Well,in Ultimate, usually the characters have only been around for a couple of years, there isn’t much of a problem with time lines, and when even main characters can and do die, death generally does have more meaning. But Mile’s mom’s death just felt unnecessary, tacked on. It wasn’t even the logical extension of the events of the issue, it was just bad luck. Sonia was right, I think. We’ve seen how this story goes. And yes, you can have good stories about budding sexuality without having a teenager have sex or even just decide not to have sex, if that’s not too much of a revelation for any of you.

But hey, this is Bendis’s story, he’s telling it his way, and it will stand or die on its own merits. I think Sonia addressed it as appropriate way as you can to an ongoing story, simply giving her reaction.

” Sigh. To all those who talk about how deal is realistic and blah blah blah, yes, it’s true. People do die in real life, often in unfair and random scenarios. Thanks. Glad to know that. But does a story designed around a young teen hero, designed to appeal to a younger audience, have to show how awful it must be to have powers and adventures? Is that what the kids are coming to comics for, to be hollowed out by despair and shown that their role models are utterly ineffective? It really reflects a weird level of self-hatred in the genre that anything where the protagonists win is considered “unrealistic.” ”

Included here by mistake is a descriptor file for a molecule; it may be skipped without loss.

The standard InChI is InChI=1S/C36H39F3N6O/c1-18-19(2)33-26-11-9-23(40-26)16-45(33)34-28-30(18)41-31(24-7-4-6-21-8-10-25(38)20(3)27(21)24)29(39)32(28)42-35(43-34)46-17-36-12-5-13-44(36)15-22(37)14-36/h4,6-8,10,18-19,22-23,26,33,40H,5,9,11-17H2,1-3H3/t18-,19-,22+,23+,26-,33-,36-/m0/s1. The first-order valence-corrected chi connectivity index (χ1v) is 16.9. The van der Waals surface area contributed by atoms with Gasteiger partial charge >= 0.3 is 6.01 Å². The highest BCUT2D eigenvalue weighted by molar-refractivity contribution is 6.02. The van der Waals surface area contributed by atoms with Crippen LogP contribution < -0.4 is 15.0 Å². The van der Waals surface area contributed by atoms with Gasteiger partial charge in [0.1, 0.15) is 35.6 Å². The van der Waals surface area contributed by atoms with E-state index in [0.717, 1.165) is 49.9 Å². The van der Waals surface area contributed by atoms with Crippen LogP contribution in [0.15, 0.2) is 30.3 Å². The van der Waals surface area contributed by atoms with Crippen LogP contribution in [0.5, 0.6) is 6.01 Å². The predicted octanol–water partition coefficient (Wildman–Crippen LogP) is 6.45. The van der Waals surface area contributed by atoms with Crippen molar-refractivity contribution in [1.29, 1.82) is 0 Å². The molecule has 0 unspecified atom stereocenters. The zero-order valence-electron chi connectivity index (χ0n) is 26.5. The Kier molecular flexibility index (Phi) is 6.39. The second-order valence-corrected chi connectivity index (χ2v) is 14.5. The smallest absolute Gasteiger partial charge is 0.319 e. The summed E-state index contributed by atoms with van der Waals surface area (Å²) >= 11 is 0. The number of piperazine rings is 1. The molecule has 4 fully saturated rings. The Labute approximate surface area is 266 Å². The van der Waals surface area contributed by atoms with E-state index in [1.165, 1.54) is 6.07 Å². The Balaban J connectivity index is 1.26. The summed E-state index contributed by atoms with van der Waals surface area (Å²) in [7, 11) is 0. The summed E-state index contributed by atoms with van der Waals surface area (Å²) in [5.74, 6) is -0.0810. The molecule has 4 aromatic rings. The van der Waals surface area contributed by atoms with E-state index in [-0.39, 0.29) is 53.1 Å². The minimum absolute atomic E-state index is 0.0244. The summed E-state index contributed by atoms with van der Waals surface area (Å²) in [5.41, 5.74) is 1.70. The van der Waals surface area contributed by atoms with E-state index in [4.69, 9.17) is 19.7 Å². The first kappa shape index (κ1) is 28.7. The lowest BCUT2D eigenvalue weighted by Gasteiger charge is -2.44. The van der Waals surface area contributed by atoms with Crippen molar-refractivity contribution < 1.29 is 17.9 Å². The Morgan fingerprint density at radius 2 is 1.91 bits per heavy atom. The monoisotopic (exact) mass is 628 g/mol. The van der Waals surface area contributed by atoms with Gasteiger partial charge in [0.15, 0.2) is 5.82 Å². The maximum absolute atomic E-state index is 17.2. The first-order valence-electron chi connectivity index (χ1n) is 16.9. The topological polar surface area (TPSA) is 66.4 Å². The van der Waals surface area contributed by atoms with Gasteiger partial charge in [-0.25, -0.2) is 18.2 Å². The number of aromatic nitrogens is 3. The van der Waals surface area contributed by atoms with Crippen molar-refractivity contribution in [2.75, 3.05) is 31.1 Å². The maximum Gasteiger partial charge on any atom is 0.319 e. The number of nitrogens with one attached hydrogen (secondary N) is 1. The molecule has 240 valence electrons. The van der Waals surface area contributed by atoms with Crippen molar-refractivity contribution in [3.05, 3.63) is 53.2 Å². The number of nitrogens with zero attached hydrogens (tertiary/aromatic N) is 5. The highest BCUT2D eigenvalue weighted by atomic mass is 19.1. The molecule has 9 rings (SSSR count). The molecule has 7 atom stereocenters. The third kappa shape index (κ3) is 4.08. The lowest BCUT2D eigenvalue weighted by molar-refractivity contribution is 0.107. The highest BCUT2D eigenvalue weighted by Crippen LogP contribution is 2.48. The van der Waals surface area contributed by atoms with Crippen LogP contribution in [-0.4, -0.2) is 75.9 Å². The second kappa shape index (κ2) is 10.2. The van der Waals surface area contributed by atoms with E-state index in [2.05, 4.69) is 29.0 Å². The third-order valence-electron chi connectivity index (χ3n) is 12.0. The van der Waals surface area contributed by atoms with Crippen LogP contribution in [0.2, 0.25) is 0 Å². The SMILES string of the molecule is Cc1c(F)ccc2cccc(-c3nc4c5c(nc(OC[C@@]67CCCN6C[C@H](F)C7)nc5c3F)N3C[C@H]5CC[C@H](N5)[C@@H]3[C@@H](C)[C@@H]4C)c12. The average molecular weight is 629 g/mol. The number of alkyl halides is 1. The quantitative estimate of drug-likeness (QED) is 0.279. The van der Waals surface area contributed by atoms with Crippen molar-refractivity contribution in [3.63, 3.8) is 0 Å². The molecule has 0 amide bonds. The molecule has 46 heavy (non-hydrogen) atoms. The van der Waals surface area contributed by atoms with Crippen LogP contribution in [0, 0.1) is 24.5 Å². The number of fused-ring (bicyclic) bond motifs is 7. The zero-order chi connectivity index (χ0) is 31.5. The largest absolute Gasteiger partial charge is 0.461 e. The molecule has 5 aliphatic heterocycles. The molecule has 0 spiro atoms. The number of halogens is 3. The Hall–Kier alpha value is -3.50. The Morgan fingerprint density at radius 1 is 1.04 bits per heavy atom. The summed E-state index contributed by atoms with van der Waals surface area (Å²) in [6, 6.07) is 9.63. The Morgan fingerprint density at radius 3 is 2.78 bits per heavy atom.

Note that so many popular young adult series put their heroes through the wringer, kill their loved ones, and take place in a world far less than ideal. Note also that those heroes are far more impressive BECAUSE they deal with death and despair– Katniss Everdeen of the Hunger Games is the first to come to mind.

And really, Sonia…you cried over the loss of the genre’s innocence? In previous columns you talk about all the great stories that got you into comics and got you through hard times– many of which also killed off plenty of characters and made them suffer.

According to what my wife says about the Hunger Games, Katniss develops PTSD from the events in her life. Realistically, that would probably happen to Miles as well. I look forward to the issues in which he sees the therapist for his trauma. That’ll lock in the young readers!

Anyway, the point is made in the context of the genre in general. Against the background of a sea of dead relatives, this death is kinda fits in to a cliche. This is a terrible cliche, people.